Canada Adopts Clean Car Standards
In a hugely significant move, on April 5 the Canadian government and automobile manufacturers signed a historic agreement to reduce greenhouse gas emissions from automobiles by more than 15 million tons by the end of 2010. In meeting these limits, vehicles sold in Canada will achieve a 25 percent increase in fuel efficiency using existing cost-effective technologies such as more efficient engines, smarter transmissions, and better aerodynamics. The agreement is similar to the California Clean Car Law, also known as the Pavley Law. California and seven eastern states have adopted clean car laws. "With the addition of Canada," says Sierra Club global warming specialist Dan Becker, "one-third of the North American auto market will have to meet California's tougher emissions rules. The automakers will find it financially impossible to make one clean set of cars for eight states and Canada, and a dirty set for the rest. Eight plus one equals 50."
Senate Committee Upholds Clean Air Act Protections
On March 9, the Senate Environment and Public Works Committee blocked efforts by the Bush administration and committee chairman James Inhofe (R-Okla.) to replace the Clean Air Act with something more favorable to big energy companies. The proposed new regulations would have allowed two to three times more soot, smog, and mercury pollution than strong enforcement of the current law, and delayed cleanup for a decade longer. The move was a cornerstone of President Bush's so-called Clear Skies proposal-"really nothing less than a repeal of the Clean Air Act as far as older power plants, factories, and refineries are concerned," according to Sierra Club Executive Director Carl Pope. But Senators James Jeffords (I-Vt.) and Lincoln Chafee (R-R.I.) joined the committee's Democrats in turning down Inhofe's efforts to bring the bill to the Senate floor.
RFK, Jr., to Speak at Sierra Summit
Robert F. Kennedy, Jr., president of Waterkeeper Alliance and author of the bestselling "Crimes Against Nature," will be a featured speaker at Sierra Summit 2005. Kennedy was recently named one of Time Magazine's "Heroes for the Planet." The summit, scheduled for September 8-11 in San Francisco, will feature speakers like Arianna Huffington and Alice Waters, educational seminars and workshops, networking opportunities, entertainment, and an exposition hall with more than 150 outdoor and green exhibitors. For more on the Sierra Summit, go to sierrasummit2005.org.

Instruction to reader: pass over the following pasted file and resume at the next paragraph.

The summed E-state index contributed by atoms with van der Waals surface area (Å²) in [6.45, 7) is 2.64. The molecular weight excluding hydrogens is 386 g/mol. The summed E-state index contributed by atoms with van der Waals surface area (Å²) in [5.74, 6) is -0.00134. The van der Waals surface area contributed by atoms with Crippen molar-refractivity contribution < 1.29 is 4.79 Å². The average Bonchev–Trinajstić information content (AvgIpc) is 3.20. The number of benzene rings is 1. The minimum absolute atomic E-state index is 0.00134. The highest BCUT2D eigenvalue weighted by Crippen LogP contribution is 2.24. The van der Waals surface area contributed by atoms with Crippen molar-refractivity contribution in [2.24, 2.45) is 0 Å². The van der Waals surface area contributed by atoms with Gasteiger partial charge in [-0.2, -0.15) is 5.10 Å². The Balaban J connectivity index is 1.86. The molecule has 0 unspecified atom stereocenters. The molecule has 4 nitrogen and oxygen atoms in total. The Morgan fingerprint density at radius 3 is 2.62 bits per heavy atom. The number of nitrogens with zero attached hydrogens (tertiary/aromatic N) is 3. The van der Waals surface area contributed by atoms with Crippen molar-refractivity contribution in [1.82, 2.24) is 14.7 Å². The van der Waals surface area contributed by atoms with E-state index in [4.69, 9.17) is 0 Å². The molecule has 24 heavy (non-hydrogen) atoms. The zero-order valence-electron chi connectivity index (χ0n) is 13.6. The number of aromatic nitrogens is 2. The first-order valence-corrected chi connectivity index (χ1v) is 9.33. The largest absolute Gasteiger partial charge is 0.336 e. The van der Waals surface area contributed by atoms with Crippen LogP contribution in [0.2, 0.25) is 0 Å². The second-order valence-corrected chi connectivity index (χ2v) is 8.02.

Alabama Sustainable Farms Task Force Created
Following a sustained Sierra Club postcard campaign, in February Alabama Commissioner of Agriculture Ron Sparks appointed a Small Sustainable Farms Task Force to advise him on the needs of small sustainable farms. The Alabama Sustainable Agriculture Network and the Sierra Club worked together to recommend farmers from across the state to serve on the task force, and the state Agriculture Department accepted all the recommendations. Club organizer Peggie Griffin represents the Alabama Sierra Club Sustainable Agriculture Program on the task force.
Bush Farm Rule Threatens Public Health
On February 28, the U.S. Court of Appeals in New York held that a 2003 Bush administration farm pollution rule violates the Clean Water Act by allowing large-scale livestock farms to apply animal waste to land without federal or state oversight or public input. The ruling resulted from a lawsuit filed by Waterkeeper Alliance, the Sierra Club, and the Natural Resources Defense Council, charging that the Bush rule shielded factory farms from liability for damage caused by animal waste pollution.
Los Angeles Youth Wins Solis Award
Born in Mexico and raised in South Los Angeles, Juan Martinez faced peer pressure to join gangs, but when he was 15 an outdoor science school in Wyoming's Teton mountains changed his life. "I saw that the world was not just concrete, streetlights, or smog-infested cities." He became the first member of his family to graduate from high school, and has gone on to complete an 80-day Outward Bound course and found the Youth Advisory Council, which uses the environment to mentor at-risk youth. Martinez recently won the Sierra Club's Hilda L. Solis Environmental Youth Leadership Award, named for the California congresswoman (pictured here presenting the award) who has championed numerous environmental causes. The Solis award is part of the Club's Inside the Outdoors program. Learn more at sierraclub.org/insidetheoutdoors.
Victory for National Parks and the Florida Panther
On February 22 in Miami, U.S. District Judge John Steel ruled in favor of a National Park Service plan that protects Big Cypress National Preserve, where rare Florida panthers still reside. In its plan the Park Service acknowledged the devastation caused by rampant off-road vehicle use in Big Cypress-more than 23,000 miles of swamp buggy ruts shredding the preserve. The new plan will implement a 400-mile designated trail system for off-road vehicles, designated access points, and nighttime and seasonal closures.
Photos: Photodisk, Jennifer Ruiz-Kohn, Sierra Club Everglades Slideshow; all rights reserved.
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